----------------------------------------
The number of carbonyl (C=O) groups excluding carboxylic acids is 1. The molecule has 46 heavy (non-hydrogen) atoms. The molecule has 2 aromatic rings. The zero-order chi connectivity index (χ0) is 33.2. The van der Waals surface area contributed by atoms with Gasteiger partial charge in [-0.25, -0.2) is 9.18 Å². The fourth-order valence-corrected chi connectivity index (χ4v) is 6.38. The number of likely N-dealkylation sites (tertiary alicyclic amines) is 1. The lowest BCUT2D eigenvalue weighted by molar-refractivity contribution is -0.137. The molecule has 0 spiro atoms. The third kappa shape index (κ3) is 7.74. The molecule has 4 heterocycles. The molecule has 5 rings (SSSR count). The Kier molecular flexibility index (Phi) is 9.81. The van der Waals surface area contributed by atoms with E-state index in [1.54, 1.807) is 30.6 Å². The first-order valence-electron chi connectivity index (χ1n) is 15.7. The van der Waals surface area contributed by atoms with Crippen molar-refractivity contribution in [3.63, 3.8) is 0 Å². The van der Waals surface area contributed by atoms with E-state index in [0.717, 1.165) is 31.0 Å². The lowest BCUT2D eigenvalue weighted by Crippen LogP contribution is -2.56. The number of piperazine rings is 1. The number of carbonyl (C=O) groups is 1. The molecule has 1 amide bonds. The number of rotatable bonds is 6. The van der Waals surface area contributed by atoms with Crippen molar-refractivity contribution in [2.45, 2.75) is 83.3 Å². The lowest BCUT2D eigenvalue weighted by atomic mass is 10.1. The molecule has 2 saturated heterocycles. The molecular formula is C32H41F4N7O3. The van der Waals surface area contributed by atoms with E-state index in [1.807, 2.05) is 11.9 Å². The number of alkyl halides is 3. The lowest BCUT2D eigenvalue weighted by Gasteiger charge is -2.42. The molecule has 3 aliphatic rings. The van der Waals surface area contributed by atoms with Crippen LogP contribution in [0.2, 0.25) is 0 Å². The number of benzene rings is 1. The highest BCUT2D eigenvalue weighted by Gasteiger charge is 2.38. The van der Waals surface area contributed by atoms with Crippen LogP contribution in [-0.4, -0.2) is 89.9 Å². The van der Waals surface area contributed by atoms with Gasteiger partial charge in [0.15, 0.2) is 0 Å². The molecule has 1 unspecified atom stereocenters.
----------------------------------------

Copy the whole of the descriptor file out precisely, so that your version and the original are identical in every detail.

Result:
The number of carbonyl (C=O) groups excluding carboxylic acids is 1. The molecule has 46 heavy (non-hydrogen) atoms. The molecule has 2 aromatic rings. The zero-order chi connectivity index (χ0) is 33.2. The van der Waals surface area contributed by atoms with Gasteiger partial charge in [-0.25, -0.2) is 9.18 Å². The fourth-order valence-corrected chi connectivity index (χ4v) is 6.38. The number of likely N-dealkylation sites (tertiary alicyclic amines) is 1. The lowest BCUT2D eigenvalue weighted by molar-refractivity contribution is -0.137. The molecule has 0 spiro atoms. The third kappa shape index (κ3) is 7.74. The molecule has 4 heterocycles. The molecule has 5 rings (SSSR count). The Kier molecular flexibility index (Phi) is 9.81. The van der Waals surface area contributed by atoms with E-state index in [1.54, 1.807) is 30.6 Å². The first-order valence-electron chi connectivity index (χ1n) is 15.7. The van der Waals surface area contributed by atoms with Crippen molar-refractivity contribution in [3.63, 3.8) is 0 Å². The van der Waals surface area contributed by atoms with E-state index in [0.717, 1.165) is 31.0 Å². The lowest BCUT2D eigenvalue weighted by Crippen LogP contribution is -2.56. The number of piperazine rings is 1. The number of carbonyl (C=O) groups is 1. The molecule has 1 amide bonds. The number of rotatable bonds is 6. The van der Waals surface area contributed by atoms with Crippen molar-refractivity contribution in [2.45, 2.75) is 83.3 Å². The lowest BCUT2D eigenvalue weighted by atomic mass is 10.1. The molecule has 2 saturated heterocycles. The molecular formula is C32H41F4N7O3. The van der Waals surface area contributed by atoms with E-state index in [1.807, 2.05) is 11.9 Å². The number of alkyl halides is 3. The lowest BCUT2D eigenvalue weighted by Gasteiger charge is -2.42. The molecule has 3 aliphatic rings. The van der Waals surface area contributed by atoms with Crippen LogP contribution in [0.2, 0.25) is 0 Å². The number of benzene rings is 1. The highest BCUT2D eigenvalue weighted by Gasteiger charge is 2.38. The van der Waals surface area contributed by atoms with Crippen LogP contribution in [-0.4, -0.2) is 89.9 Å². The van der Waals surface area contributed by atoms with Gasteiger partial charge in [0.15, 0.2) is 0 Å². The molecule has 1 unspecified atom stereocenters.